Enter Note Done

Media

632 - CNI-Free Therapy with Iscalimab (anti-CD40 mAb) Preserves Allograft Histology Compared to Standard of Care after Kidney Transplantation

View session detail


Author Block: E. Farkash1, A. Naik1, H. Tedesco-Silva2, B. Nashan3, O. Witzke4, M. van den Hoogen5, S. Berger6, D. M. Cibrik7, S. Mulgaonkar8, D. B. Leeser9, R. Alloway10, A. Patel11, J. Pratchke12, C. Sommerer13, A. Wiseman14, A. Van Zuilen15, U. Laessing16, J. Rush16, B. Haraldsson16, 1Univ of Michigan, Ann Arbor, MI, 2Hospital do Rim, São Paulo, Brazil, 3Univ. Hamburg, Hamburg, Germany, 4Univ Essen, Essen, Germany, 5Erasmus MC, Rotterdam, Netherlands, 6UMC Groningen, Gröningen, Netherlands, 7Univ of Kansas, Kansas City, KS, 8Saint Barnabas MC, Livingston, NJ, 9East Carolina Univ, Greenville, NC, 10Univ of Cincinnati, Cincinnati, OH, 11Henry Ford Hosp, Detroit, MI, 12Charité Univ, Berlin, Germany, 13Univ Heidelberg, Heidelberg, Germany, 14Univ of Colorado SM, Denver, CO, 15Univ MC, Utrecht, Netherlands, 16Novartis, Basel, Switzerland
*Purpose: To assess if calcineurin (CNI)-free therapy with iscalimab preserves the quality of transplanted kidney grafts.
*Methods: Iscalimab (CFZ533) is a new, fully human, Fc-silenced, non-depleting, IgG1 mAb preventing CD40 pathway signaling and activation of CD40+ cell types. In a recent multicenter RCT (NCT02217410), iscalimab therapy showed improved renal function, reduced risk for new onset diabetes and similar safety compared to tacrolimus. Allograft biopsies, although not required as per study protocol, were performed on a subset of study patients. At one site patients were offered extended therapy and a separate protocol allowed for biopsies. A pathologist, blinded to therapy, reviewed and scored all biopsy slides using the established Banff criteria and calculated the chronic allograft damage index (CADI). A CADI of 1 or less was considered as ‘normal renal histology’. Two patients were excluded from the analysis, since they switched therapy after only 2 months.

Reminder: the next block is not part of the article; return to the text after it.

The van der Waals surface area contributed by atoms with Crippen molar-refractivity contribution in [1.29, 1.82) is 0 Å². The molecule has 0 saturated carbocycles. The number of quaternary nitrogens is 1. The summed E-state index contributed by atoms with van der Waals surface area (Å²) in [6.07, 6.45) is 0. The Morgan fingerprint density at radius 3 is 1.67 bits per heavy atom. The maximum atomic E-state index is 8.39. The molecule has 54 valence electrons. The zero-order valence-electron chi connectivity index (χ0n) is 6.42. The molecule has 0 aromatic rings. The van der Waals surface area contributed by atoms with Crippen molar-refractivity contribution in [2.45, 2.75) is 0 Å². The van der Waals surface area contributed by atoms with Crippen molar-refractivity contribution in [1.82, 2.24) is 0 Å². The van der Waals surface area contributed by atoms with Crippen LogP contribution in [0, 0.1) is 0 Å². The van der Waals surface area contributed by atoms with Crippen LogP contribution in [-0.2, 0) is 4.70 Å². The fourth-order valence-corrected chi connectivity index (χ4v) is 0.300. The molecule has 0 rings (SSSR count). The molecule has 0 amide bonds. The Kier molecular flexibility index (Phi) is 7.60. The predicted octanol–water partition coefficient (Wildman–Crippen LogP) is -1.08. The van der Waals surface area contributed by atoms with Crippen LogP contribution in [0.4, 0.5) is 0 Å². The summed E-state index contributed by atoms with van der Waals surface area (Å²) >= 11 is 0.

*Results: Figure 1 shows the CADI for 5 patients treated with iscalimab and 7 patients or matched controls for up to 24 months. Three of five patients (60%) on iscalimab had ‘normal renal histology’ versus none of seven on tacrolimus, p<0.01. The average CADI at final biopsy was 1.6 ±0.6 for iscalimab and 5.1 ±0.8 for tacrolimus, p<0.01. One patient on iscalimab, with a CADI score 3, had significant BK viremia, 20K copies/ml.
*Conclusions: Compared to current standard-of-care, iscalimab appears to be associated with lower CADI scores, with close to normal histology maintained in a high proportion of allografts. These findings, albeit in a limited number of patients, confirms observations in nonhuman primates, and are to be confirmed in the ongoing Phase 2b trial (Cirrus I, NCT03663335). We conclude that iscalimab has the potential to improve long-term outcomes.